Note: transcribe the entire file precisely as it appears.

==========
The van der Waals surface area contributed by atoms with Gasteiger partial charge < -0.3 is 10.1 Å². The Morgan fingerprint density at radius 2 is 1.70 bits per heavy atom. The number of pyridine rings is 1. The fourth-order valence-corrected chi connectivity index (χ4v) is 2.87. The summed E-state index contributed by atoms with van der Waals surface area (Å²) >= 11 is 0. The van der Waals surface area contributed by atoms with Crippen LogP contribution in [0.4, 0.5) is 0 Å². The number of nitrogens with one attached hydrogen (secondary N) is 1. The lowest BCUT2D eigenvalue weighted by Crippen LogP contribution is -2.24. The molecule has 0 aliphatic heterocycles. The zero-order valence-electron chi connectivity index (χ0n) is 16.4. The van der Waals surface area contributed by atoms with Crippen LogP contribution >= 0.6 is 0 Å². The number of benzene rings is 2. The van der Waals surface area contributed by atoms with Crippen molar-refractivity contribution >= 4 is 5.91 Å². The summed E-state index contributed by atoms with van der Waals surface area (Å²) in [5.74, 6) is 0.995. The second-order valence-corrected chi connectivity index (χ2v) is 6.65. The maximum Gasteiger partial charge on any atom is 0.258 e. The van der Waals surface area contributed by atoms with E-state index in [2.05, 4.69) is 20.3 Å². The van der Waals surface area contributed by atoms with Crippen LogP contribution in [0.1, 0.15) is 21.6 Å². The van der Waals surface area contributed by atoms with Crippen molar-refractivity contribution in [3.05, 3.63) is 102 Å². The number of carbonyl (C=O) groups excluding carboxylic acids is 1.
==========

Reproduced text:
The van der Waals surface area contributed by atoms with Gasteiger partial charge < -0.3 is 10.1 Å². The Morgan fingerprint density at radius 2 is 1.70 bits per heavy atom. The number of pyridine rings is 1. The fourth-order valence-corrected chi connectivity index (χ4v) is 2.87. The summed E-state index contributed by atoms with van der Waals surface area (Å²) >= 11 is 0. The van der Waals surface area contributed by atoms with Crippen LogP contribution in [0.4, 0.5) is 0 Å². The number of nitrogens with one attached hydrogen (secondary N) is 1. The lowest BCUT2D eigenvalue weighted by Crippen LogP contribution is -2.24. The molecule has 0 aliphatic heterocycles. The zero-order valence-electron chi connectivity index (χ0n) is 16.4. The van der Waals surface area contributed by atoms with Crippen LogP contribution >= 0.6 is 0 Å². The number of benzene rings is 2. The van der Waals surface area contributed by atoms with Crippen molar-refractivity contribution >= 4 is 5.91 Å². The summed E-state index contributed by atoms with van der Waals surface area (Å²) in [5.74, 6) is 0.995. The second-order valence-corrected chi connectivity index (χ2v) is 6.65. The maximum Gasteiger partial charge on any atom is 0.258 e. The van der Waals surface area contributed by atoms with E-state index in [2.05, 4.69) is 20.3 Å². The van der Waals surface area contributed by atoms with Crippen LogP contribution in [0.1, 0.15) is 21.6 Å². The van der Waals surface area contributed by atoms with Crippen molar-refractivity contribution in [3.05, 3.63) is 102 Å². The number of carbonyl (C=O) groups excluding carboxylic acids is 1.